by Deborah Svoboda
After camping out in a ponderosa pine 71 feet above the ground for two months, “Warbler” has not achieved her goal of blocking a Highway 101 bypass around the Mendocino County town of Willits. Now she is trying a hunger strike.
On Thursday the 24-year-old, whose real name is Amanda Senseman, lowered her remaining bags of food to a waiting police officer who searched the bags and then gave them to protesters at the site.
Warbler said she will drink broth for the next two days and then move on to a water-only diet.
In the meantime, she has gained company in the nearby foliage. Two other protesters climbed up into separate trees last week in eastern Willits, and third climbed a tree across the highway from Warbler’s late Wednesday night.
On the ground, four protesters were arrested on Tuesday for trespassing and blocking work by sitting on a loader, according to Capt. Jim Epperson of the California Highway Patrol in Ukiah.
This video shows a CHP helicopter circling the tree where Warbler is camped.
Last week 40 to 50 CHP officers took over the area where Warbler has been living. Warbler said they cut her off from activists and supporters, while a local contractor began to remove nearby ground cover and oak trees and started building fences.
Following the arrests of eight people last week, a CHP helicopter circled Warbler’s tree at the level of her platform. She believed they were taking photos to prepare to force her to come down. “They were so close, I could have thrown a stone at them,” Warbler said.
“I’m just angry and exhausted from the emotion of it all,” she added.
She still has no intention of coming down and said she believes that the CHP is “aiding and abetting Caltrans in a crime.”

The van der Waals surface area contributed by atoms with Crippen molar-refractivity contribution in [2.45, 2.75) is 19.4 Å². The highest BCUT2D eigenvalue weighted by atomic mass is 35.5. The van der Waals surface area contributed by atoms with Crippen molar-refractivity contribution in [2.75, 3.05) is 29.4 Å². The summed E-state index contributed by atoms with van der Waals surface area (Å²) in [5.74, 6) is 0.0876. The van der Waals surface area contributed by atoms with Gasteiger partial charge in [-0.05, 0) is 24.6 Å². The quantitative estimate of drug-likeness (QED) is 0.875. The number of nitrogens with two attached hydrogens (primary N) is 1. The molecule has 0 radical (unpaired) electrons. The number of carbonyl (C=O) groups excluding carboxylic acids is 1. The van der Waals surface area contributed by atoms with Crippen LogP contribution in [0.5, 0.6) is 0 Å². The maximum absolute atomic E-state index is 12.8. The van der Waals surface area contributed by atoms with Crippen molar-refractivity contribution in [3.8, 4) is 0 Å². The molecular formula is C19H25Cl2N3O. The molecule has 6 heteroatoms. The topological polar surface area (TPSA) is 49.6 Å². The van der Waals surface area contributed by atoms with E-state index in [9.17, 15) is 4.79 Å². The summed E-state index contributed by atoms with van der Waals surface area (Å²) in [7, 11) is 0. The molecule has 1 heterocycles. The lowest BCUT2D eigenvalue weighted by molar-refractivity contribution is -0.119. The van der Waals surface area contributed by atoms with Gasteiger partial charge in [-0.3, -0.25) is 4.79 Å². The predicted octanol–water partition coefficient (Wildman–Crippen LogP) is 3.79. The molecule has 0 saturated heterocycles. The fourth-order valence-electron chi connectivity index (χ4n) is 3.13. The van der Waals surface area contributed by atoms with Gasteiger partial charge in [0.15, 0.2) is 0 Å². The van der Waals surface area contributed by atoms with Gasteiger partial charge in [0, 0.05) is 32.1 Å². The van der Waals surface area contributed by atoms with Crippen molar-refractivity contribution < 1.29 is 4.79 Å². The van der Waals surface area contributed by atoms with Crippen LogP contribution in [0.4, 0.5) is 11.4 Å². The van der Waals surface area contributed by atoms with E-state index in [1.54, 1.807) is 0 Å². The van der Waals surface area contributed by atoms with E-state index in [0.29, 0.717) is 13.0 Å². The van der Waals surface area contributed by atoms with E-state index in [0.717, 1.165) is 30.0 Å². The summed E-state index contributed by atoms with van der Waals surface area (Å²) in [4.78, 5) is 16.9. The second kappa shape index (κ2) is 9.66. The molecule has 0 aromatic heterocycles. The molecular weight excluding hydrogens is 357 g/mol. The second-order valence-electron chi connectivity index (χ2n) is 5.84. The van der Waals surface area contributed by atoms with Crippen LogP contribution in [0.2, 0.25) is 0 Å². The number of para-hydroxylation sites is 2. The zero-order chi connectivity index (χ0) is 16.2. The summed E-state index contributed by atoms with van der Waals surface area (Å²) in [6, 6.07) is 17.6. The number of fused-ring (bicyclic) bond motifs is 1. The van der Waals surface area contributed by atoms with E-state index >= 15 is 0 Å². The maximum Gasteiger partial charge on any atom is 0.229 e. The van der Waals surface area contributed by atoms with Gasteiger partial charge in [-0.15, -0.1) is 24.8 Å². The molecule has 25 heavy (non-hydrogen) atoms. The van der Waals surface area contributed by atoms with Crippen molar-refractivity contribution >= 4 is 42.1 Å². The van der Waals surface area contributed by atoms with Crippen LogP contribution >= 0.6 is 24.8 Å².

She listed three demands:
- Cease all construction on Caltrans’ current Willits Bypass immediately, pending legal resolution.
- Allow the public and press to enter the destroyed and disturbed areas to document said destruction and violations of law, nature and common sense.
- Adopt the least harmful alternatives and appropriately scaled transportation solutions for Willits and the Little Lake Valley.
Epperson said only Caltrans could make such concessions. In the meantime, the police aren’t trying to force Warbler out of her tree. “There’s a lot of things we could do, but our plan right now is to keep up negotiations with her,” he said.
Caltrans spokesman Phil Frisbie said the demands have “all been addressed many times.”
He referred readers to Caltrans’ blog about the project. “We are continuing to press on because of the cost to taxpayers and we believe that we have a project that has been developed lawfully,” he said.
The tree sitters can descend anytime without fear of prosecution, Frisbie said.
The pine that Warbler lives in is located on the southern outskirts of Willits in Mendocino County and overlooks Highway 101. She, along with the group SOLLV, are trying to block the construction of a four-lane, six-mile, $290 million highway bypass around town.
Caltrans has planned the bypass for decades and says it’s necessary to allow through traffic to avoid the bottleneck of downtown Willits, where U.S. 101 narrows to two lanes.
Warbler took to the ponderosa pine to protest potential environmental damage to the area, including tree removal and disruptions to migratory birds. Wetlands will need to be filled in order to build the bypass, which could have an impact on spawning streams for endangered coho salmon and steelhead.
Caltrans claims that mitigation work funded by the project will more than compensate for any environmental damage.